This was the first speech since the race speech where I could discern real thought going on. Of course, as always, whenever his thinking goes outside the box, he carefully buries the insight so that only the right kind of people can discern it. He also makes sure to remove specific references and active voice, to reduce the impact as much as possible. He mentions U.S. involvement in an anti-democratic coup in Iran, but doesn’t mention when or against whom; nor does he mention that the coup was conjured out of thin air by the United States. Although he has been excoriated by the right wing for “apologizing” for what America has done, in fact there is no apology, just vague hints that we have not always done the best thing; there is no hint that we ever had anything but the best motives.

The part on Iraq was perhaps the most offensive. While he did call the war a “war of choice,” this is a far cry from calling it, say, an illegal war. And his suggestion that the Iraqi people are “ultimately better off” would be disgusting if we had any moral or aesthetic standards worth mentioning. The Iraqi Holocaust was not a deliberate genocide and, indeed, the majority of killings were not done by the United States, but surely our culpability in the deaths of 500,000, 1 million, or more deserved mention?

Equally annoying was the omission of the Gaza assault. Apparently the hysterical bombardment of a defenseless people is too controversial for mention.

His speech was, overall, very well received by Arabs; this says, unfortunately, more about their expectations of us than it does about the speech.

Posted at 11:02 am.

June 2, 2009

Weekly Commentary -- Credit Where Credit is Due: Obama and Settlements

Now that Barack Obama has connected himself so firmly to the Bush legacy with his major escalation in Pakistan and Afghanistan and his subtly delivered declaration that America will be dedicated to the “war on terror” for the foreseeable future, many on the left have suggested that his similarities to Bush outweigh his differences.

Even beyond the left, many liberals, while remaining caught up in the showy debate between Obama and Cheney over torture, have noted how disappointing Obama’s foreign policy has been.

Just as important as pointing out the similarities, however, is noting the differences. Not least among these is a different attitude toward the legacy of the Cold War in Latin America; Hillary Clinton’s attendance at the Inauguration of the FMLN’s Mauricio Funes dressed in red no less, though purely symbolic, was a powerful statement of that.

More profound and more perplexing is the new approach toward Israel. Obama is the first president since George Bush senior to state in no uncertain terms that he categorically opposes further settlement. The irony of using Hillary Clinton to deliver this statement could not be lost on serious Palestine observers; without saying it outright, she was repudiating the legacy of her husband, who presided over a doubling of the number of settlers under the auspices of the Oslo “peace process.”

It is generally not like Obama to stick his neck out even to this degree; he certainly avoids doing it without careful thought and preparation.

In one way, the call is simply a logical concomitant to the earlier declaration of commitment to what is generally called, in the delightfully euphemistic terminology of Israel-Palestine diplomacy, the “two-state solution,” despite the emergence of a far right government in Israel headed by arch-rejectionist Binyamin Netanyahu. The travesty of a “peace process” where the Palestinians have to make major concessions and abandon any independence even before they come to the table and the Israelis actively continue their encroachments even while both sides are negotiating just jumps out to any detached observer.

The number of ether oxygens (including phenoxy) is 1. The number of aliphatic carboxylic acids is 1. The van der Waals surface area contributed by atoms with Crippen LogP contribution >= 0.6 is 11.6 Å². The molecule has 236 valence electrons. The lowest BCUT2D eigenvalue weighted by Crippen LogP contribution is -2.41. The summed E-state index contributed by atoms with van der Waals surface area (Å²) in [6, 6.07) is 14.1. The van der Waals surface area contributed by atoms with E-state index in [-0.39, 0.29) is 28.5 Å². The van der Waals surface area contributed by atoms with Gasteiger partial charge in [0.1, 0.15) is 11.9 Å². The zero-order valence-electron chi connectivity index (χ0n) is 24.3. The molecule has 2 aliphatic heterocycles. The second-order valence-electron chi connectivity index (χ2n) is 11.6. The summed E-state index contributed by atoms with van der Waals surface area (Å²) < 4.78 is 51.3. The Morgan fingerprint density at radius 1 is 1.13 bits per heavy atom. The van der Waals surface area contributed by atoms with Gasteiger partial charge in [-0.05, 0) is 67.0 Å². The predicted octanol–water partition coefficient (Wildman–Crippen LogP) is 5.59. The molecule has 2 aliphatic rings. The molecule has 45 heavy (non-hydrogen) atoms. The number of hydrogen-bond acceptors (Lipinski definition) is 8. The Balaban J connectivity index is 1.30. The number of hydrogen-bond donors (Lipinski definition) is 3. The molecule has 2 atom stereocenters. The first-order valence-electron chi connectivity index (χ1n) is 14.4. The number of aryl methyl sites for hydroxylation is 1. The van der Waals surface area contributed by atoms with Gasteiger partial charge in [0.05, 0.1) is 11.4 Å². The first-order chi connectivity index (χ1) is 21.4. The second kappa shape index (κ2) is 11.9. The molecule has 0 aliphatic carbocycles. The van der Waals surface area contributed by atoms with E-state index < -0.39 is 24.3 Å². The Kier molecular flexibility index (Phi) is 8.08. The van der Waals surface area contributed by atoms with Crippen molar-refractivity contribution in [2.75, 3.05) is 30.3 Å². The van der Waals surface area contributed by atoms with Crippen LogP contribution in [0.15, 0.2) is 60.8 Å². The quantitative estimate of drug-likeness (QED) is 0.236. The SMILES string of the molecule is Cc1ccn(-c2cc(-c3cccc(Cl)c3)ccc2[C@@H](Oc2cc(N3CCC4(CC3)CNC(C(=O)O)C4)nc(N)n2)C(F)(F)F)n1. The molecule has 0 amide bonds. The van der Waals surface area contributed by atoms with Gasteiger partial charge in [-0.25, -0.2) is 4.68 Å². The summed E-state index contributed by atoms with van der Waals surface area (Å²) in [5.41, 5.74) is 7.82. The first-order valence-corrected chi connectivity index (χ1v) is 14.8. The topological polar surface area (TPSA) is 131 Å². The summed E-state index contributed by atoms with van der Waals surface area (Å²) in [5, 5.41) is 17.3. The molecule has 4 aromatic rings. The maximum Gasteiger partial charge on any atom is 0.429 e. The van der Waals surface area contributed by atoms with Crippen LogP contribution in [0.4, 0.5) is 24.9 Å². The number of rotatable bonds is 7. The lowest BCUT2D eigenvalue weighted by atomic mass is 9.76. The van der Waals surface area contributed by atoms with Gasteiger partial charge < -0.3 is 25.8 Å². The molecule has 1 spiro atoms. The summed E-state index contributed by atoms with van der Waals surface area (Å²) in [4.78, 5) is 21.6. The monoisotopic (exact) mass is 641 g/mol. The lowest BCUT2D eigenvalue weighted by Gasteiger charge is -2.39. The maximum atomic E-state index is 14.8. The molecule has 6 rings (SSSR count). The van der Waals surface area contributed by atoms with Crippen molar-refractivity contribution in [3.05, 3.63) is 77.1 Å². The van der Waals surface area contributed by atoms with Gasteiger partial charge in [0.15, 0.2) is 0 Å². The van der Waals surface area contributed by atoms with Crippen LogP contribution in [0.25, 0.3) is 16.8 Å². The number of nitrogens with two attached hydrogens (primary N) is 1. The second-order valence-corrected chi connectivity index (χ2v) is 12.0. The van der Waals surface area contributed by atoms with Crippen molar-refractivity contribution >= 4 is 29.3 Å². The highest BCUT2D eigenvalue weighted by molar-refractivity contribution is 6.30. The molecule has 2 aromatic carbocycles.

Even so, this represents real progress – contrast it with this recent statement by long-time U.S. diplomat Aaron David Miller: “In 25 years of working on this issue for six secretaries of state, I can't recall one meeting where we had a serious discussion with an Israeli prime minister about the damage that settlement activity … does to the peacemaking process.”

It’s not hard to speculate about the potential causes of this shift.

For years, there has been a prominent and growing critique within the national security establishment to the effect that aggressive support for everything Israel does seriously detracts from the potential success of the broader “war on terror.” This is primarily a hard-core nationalist militarist argument, coming from people on the more realist side of the ideological spectrum. Early on, this viewpoint was openly expressed only by a handful of people, since most officials who held it were afraid of flak from advocacy organizations like AIPAC or congressional Democrats, but in the last few years more and more space has opened up for these critiques.

With Obama committed to a three-front “war on terror” at the moment, this move may just be seen as a necessary part of the broader charm offensive that must be waged on the Arab world.

The extremism of Israel’s recent actions, from advocacy of airstrikes on Iran to its unprecedented bombing of the Gaza strip prior to Obama’s inauguration, has also changed domestic and international considerations. While making the need for distancing the United States from current Israeli policy greater, it has simultaneously undercut support for that policy in the American Jewish community. This coincides with a repudiation of the Republicans by virtually every group but Southern whites, so that the potential political costs to Obama of this shift are very low.

At a deeper level, Obama is capable of looking at Israel and seeing the nightmare endpoint of dedication to a “war on terror” – a society that is now able to deal with its perceived enemy only in purely coercive terms. Just as he attempts to rescue American “soft power” from the damage of the Bush years, he is taking a tiny baby step to rescue Israel from the trap it has caught itself in.

There are strong limits to this shift. Obama is not considering measures with real teeth such as imperiling the flow of money to Israel, like Bush the Elder did. The farthest they may go, according to the New York Times, is to consider discontinuing the automatic Security Council veto that Israel has grown to depend on. Still, this is a welcome change and worth acknowledging.

Posted at 11:29 am.